Ballet is an activity that strengthens the body and mind and Amandine Dandeneau shares the benefits it can have for athletes as part of their training.
Ballet is a large part of Amandine Dandeneau’s life as she has danced since she was young. Now a young adult, she spends time teaching ballet to underprivileged youth. She has seen the benefits that dancing has had on her body and health over the years. A recent article in The Globe and Mail highlights the benefits that dancing ballet can have for athletes, something that Dandeneau supports.
One might not expect to see athletes at the ballet barre pointing their toes and practicing first position, but that is exactly where many are finding themselves. Ballet is no longer just for dancers. Athletes are realizing the positive impact it can have on their bodies and their ability to play. Jennifer Nichols, a dancer with Opera Atelier in Toronto and owner of the dance fitness studio Extension Room, has crafted a workout combining classical dance and strength and cross training. She calls it the “Extension Method.”
Not only does ballet build flexibility, it also builds strength, speed, agility, balance, mental focus, and endurance. As Nichols explains, “Ballet is not just an art; it’s a sport.” More people have taken up ballet as a way to improve all of these skills and change up their workout routine. Barre-based fitness programs are becoming more popular throughout Canada. Elite athletes and amateurs alike are finding success in these programs.
For swimmers, Nichols has them do rapid-fire foot drills, practice first position, and stand on one foot. She also incorporates the use rubber bands, free weights and complex movement sequences. This helps them to build speed and agility in their legwork. Cory Pagett, a Toronto marathon runner, has followed Nichols’ routines for the past five years. He shares, “The cardio portion of the classes helps with heart strength, breath control and that non-physical attribute, will power, when facing particularly grueling courses or hills which require me to dig deep for that extra amount of drive.”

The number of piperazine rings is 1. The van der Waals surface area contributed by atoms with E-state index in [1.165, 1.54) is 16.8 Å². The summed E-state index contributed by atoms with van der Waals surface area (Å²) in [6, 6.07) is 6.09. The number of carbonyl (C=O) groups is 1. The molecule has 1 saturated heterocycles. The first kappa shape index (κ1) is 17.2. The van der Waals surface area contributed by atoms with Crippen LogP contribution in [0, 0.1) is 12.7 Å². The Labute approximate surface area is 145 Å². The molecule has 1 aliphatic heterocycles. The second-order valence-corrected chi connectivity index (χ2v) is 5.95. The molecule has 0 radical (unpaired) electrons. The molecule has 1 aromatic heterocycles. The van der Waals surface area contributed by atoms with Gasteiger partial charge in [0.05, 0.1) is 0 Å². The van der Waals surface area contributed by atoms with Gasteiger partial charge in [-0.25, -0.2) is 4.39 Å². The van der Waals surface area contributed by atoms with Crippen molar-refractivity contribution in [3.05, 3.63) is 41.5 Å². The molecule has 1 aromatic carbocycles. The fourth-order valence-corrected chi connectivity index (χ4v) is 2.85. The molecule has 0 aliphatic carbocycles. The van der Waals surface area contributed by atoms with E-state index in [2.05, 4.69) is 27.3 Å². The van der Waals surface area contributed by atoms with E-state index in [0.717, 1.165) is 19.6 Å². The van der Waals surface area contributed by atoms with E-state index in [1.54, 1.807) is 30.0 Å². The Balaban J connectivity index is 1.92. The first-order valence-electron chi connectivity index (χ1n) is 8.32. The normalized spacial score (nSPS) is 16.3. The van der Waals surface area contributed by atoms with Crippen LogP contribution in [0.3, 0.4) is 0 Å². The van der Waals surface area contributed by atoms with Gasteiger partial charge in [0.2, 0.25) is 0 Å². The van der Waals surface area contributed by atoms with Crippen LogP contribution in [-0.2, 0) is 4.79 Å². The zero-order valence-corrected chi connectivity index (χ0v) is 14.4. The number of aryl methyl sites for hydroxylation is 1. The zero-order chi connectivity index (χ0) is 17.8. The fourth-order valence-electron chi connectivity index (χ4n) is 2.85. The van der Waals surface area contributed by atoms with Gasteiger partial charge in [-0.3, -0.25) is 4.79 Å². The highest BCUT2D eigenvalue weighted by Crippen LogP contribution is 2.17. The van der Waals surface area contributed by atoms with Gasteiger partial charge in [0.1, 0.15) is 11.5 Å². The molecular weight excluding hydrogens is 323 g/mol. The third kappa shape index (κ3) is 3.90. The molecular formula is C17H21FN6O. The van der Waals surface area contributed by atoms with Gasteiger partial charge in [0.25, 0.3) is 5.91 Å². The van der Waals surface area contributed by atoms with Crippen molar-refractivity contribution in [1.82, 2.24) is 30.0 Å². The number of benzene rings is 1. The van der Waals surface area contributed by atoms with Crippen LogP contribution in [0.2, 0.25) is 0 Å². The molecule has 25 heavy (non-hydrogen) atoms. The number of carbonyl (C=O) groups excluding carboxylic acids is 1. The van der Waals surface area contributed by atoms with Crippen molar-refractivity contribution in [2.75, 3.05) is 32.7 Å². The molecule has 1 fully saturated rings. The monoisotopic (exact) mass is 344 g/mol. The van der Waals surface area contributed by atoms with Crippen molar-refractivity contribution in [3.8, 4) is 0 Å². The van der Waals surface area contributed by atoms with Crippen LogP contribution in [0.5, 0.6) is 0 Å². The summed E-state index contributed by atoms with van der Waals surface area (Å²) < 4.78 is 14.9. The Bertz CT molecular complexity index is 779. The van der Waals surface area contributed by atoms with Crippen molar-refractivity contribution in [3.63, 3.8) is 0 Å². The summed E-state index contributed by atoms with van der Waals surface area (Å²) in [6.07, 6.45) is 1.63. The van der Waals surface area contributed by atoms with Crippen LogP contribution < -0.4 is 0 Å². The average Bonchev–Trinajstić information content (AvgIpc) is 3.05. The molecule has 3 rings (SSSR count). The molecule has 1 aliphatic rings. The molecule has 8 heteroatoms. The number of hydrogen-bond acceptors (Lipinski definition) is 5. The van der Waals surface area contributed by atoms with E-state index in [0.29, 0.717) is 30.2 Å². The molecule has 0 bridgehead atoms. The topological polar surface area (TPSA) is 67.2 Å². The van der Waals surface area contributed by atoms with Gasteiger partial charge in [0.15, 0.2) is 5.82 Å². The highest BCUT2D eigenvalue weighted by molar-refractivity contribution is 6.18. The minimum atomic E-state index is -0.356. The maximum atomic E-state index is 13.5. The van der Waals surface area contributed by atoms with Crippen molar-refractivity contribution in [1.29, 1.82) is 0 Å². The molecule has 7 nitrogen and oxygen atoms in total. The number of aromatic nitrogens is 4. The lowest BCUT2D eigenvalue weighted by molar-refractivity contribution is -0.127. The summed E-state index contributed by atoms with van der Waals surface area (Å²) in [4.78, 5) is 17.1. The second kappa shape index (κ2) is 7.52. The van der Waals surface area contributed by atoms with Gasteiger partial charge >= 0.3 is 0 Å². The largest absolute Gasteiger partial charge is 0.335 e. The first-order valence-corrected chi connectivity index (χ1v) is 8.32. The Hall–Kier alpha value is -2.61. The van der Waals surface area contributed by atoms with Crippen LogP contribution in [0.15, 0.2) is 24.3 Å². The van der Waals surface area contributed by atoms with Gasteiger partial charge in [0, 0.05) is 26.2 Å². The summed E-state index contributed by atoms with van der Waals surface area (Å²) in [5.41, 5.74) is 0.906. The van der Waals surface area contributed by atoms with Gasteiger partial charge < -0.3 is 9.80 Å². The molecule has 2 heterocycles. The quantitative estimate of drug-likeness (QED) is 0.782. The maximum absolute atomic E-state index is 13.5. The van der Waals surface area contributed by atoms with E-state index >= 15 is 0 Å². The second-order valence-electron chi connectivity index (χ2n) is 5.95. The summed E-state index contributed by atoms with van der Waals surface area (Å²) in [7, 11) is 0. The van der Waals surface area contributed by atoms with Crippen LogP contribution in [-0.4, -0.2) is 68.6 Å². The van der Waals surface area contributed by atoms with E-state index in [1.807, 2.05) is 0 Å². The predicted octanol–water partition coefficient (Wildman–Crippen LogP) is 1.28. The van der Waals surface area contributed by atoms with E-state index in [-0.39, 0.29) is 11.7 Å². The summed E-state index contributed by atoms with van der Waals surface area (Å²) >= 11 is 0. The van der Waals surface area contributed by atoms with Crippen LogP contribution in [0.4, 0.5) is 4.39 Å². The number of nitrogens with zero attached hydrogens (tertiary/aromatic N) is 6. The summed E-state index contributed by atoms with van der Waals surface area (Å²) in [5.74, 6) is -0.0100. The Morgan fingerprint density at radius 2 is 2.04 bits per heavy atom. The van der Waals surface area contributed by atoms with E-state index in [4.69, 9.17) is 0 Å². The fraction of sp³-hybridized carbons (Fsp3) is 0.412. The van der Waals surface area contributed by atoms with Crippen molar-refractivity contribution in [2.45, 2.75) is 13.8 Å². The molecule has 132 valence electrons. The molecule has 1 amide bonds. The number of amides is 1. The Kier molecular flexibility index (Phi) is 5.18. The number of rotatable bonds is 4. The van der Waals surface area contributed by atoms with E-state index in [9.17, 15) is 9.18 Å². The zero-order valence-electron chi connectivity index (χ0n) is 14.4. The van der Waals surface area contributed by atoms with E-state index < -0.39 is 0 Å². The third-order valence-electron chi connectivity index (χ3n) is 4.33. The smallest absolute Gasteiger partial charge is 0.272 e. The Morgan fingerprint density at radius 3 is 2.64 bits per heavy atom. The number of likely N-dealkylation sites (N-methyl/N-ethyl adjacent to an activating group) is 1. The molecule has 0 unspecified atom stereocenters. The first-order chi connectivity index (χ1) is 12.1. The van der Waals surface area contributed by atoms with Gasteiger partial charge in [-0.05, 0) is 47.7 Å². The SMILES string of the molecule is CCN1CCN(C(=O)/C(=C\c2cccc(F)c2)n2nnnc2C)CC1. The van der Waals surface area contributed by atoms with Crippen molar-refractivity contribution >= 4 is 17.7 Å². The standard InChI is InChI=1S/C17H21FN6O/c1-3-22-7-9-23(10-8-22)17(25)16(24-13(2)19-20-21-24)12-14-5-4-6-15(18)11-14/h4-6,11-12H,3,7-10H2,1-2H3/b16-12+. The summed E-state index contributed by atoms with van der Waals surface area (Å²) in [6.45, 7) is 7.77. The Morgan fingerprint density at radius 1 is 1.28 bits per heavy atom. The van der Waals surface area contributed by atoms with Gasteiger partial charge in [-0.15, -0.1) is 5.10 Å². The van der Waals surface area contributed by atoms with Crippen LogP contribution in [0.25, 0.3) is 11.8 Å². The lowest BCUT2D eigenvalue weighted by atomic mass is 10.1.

Nichols’ uses the ballet barre to provide support to athletes while working out, but also has tests their balance and poise while standing without any support. Jumping, turning, and performing jetes, or running leaps, helps to build stamina. She notes that she has used her workout method to “train basketball players to jump higher, hockey players to skate better and soccer players to execute quick lateral moves with a reduced risk of injury.” She also shares that many athletes are not using their feet to their full potential. The skills and strengths that come from ballet can help them to do this. While ballet often carries with it a stereotype as an activity for women, both men and women alike can benefit from the skills learned.
“Ballet works muscles throughout the entire body,” explains Amandine Dandeneau. “Not only does it promote physical strength, flexibility, and stamina, it also promotes mental strength. The legs have some very powerful muscles and when trained correctly, they are beneficial in a variety of sports. Staying limber and agile also helps to prevent injuries from occurring.” Amandine Dandeneau encourages all athletes to gain at least a basic understanding of ballet techniques.
Amandine Dandeneau is a college student at Southern Methodist University. She is majoring in French with a minor in math but would like to pursue a career in nursing. During her youth she performed with several different ballet companies throughout the United States. She is passionate about helping and giving back to others, which has led her to want to become a nurse and to spend time teaching ballet to underprivileged youth. In addition, she has helped to train personal service ponies that assist at senior centers.